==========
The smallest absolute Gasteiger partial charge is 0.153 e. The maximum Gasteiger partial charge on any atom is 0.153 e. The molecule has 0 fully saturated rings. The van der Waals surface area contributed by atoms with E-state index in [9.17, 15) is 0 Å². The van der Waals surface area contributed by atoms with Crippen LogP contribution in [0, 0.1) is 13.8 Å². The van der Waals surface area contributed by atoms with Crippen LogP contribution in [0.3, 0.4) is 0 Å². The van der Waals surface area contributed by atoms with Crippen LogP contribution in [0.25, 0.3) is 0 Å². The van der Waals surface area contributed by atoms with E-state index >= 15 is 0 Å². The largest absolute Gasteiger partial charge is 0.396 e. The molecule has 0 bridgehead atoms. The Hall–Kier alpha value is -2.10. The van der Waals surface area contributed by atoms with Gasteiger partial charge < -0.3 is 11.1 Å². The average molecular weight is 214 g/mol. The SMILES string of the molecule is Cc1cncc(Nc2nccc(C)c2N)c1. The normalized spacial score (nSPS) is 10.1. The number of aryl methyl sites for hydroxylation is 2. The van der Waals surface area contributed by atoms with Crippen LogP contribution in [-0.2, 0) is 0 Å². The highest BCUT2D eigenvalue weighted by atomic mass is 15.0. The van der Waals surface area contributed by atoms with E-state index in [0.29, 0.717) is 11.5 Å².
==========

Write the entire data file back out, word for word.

The smallest absolute Gasteiger partial charge is 0.153 e. The maximum Gasteiger partial charge on any atom is 0.153 e. The molecule has 0 fully saturated rings. The van der Waals surface area contributed by atoms with E-state index in [9.17, 15) is 0 Å². The van der Waals surface area contributed by atoms with Crippen LogP contribution in [0, 0.1) is 13.8 Å². The van der Waals surface area contributed by atoms with Crippen LogP contribution in [0.3, 0.4) is 0 Å². The van der Waals surface area contributed by atoms with Crippen LogP contribution in [0.25, 0.3) is 0 Å². The van der Waals surface area contributed by atoms with E-state index >= 15 is 0 Å². The largest absolute Gasteiger partial charge is 0.396 e. The molecule has 0 bridgehead atoms. The Hall–Kier alpha value is -2.10. The van der Waals surface area contributed by atoms with Gasteiger partial charge < -0.3 is 11.1 Å². The average molecular weight is 214 g/mol. The SMILES string of the molecule is Cc1cncc(Nc2nccc(C)c2N)c1. The normalized spacial score (nSPS) is 10.1. The number of aryl methyl sites for hydroxylation is 2. The van der Waals surface area contributed by atoms with Crippen LogP contribution in [-0.2, 0) is 0 Å². The highest BCUT2D eigenvalue weighted by atomic mass is 15.0. The van der Waals surface area contributed by atoms with E-state index in [0.29, 0.717) is 11.5 Å².